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Bertrand Russell

First published Thu Dec 7, 1995; substantive revision Mon Mar 29, 2010

Bertrand Arthur William Russell (b.1872 – d.1970) was a British philosopher, logician, essayist and social critic best known for his work in mathematical logic and analytic philosophy. His most influential contributions include his defense of logicism (the view that mathematics is in some important sense reducible to logic), his refining of the predicate calculus introduced by Gottlob Frege (which still forms the basis of most contemporary logic), his defense of neutral monism (the view that the world consists of just one type of substance that is neither exclusively mental nor exclusively physical), and his theories of definite descriptions and logical atomism. Along with G.E. Moore, Russell is generally recognized as one of the founders of modern analytic philosophy. Along with Kurt Gödel, he is regularly credited with being one of the most important logicians of the twentieth century.

Over the course of his long career, Russell made significant contributions, not just to logic and philosophy, but to a broad range of subjects including education, history, political theory and religious studies. In addition, many of his writings on a variety of topics in both the sciences and the humanities have influenced generations of general readers.

After a life marked by controversy—including dismissals from both Trinity College, Cambridge, and City College, New York—Russell was awarded the Order of Merit in 1949 and the Nobel Prize for Literature in 1950. Noted for his many spirited anti-war and anti-nuclear protests, Russell remained a prominent public figure until his death at the age of 97.

Interested readers may also wish to listen to two sound clips of Russell speaking.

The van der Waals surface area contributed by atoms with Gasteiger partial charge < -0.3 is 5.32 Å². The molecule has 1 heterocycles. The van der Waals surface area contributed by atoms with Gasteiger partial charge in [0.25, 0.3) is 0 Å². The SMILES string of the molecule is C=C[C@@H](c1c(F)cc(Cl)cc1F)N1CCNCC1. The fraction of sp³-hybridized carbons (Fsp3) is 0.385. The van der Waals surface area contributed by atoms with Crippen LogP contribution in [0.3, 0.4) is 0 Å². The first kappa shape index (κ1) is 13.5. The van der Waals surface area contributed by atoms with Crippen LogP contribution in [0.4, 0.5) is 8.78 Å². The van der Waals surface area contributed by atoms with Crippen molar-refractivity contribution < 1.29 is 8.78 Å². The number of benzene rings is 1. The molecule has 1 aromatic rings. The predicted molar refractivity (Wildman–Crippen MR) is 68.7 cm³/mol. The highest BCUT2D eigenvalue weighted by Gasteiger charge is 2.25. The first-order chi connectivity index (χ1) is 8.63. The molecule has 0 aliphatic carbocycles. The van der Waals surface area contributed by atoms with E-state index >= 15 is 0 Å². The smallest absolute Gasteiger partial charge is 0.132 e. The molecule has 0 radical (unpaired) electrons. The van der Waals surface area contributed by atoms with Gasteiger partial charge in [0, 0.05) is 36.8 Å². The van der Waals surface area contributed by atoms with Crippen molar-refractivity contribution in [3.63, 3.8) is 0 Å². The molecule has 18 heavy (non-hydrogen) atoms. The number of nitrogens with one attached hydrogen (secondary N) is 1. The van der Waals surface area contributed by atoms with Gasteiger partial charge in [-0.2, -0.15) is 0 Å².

1. A Chronology of Russell's Life

A short chronology of the major events in Russell's life is as follows:

As A.J. Ayer writes (1972, 127), “The popular conception of a philosopher as one who combines universal learning with the direction of human conduct was more nearly satisfied by Bertrand Russell than by any other philosopher of our time,” and as W.V. Quine tells us (1966c, 657), “I think many of us were drawn to our profession by Russell's books. He wrote a spectrum of books for a graduated public, layman to specialist. We were beguiled by the wit and a sense of new-found clarity with respect to central traits of reality.” Even so, perhaps the most memorable summing up of Russell's life comes from Russell himself:

Three passions, simple but overwhelmingly strong, have governed my life: the longing for love, the search for knowledge, and unbearable pity for the suffering of mankind. These passions, like great winds, have blown me hither and thither, in a wayward course, over a deep ocean of anguish, reaching to the very verge of despair. … This has been my life. I have found it worth living, and would gladly live it again if the chance were offered me. (1967, I, 3–4)

For further information about Russell's life, readers are encouraged to consult Russell's four autobiographical volumes, My Philosophical Development (London: George Allen and Unwin, 1959) and The Autobiography of Bertrand Russell (3 vols, London: George Allen and Unwin, 1967, 1968, 1969). In addition, John Slater's accessible and informative Bertrand Russell (Bristol: Thoemmes, 1994) gives a helpful and accessible short introduction to Russell's life, work and influence. Other sources of biographical information include Ronald Clark's The Life of Bertrand Russell (London: Jonathan Cape, 1975), Ray Monk's Bertrand Russell: The Spirit of Solitude (London: Jonathan Cape, 1996) and Bertrand Russell: The Ghost of Madness (London: Jonathan Cape, 2000), as well as the first volume of A.D. Irvine's Bertrand Russell: Critical Assessments (London: Routledge, 1999).

Over the years, Russell has also been the subject of numerous other works, including Bruce Duffy's novel The World as I Found It (New York: Ticknor & Fields, 1987) and the graphic novel by Apostolos Doxiadis and Christos Papadimitriou, Logicomix: An Epic Search for Truth (New York: St Martin's Press, 2009).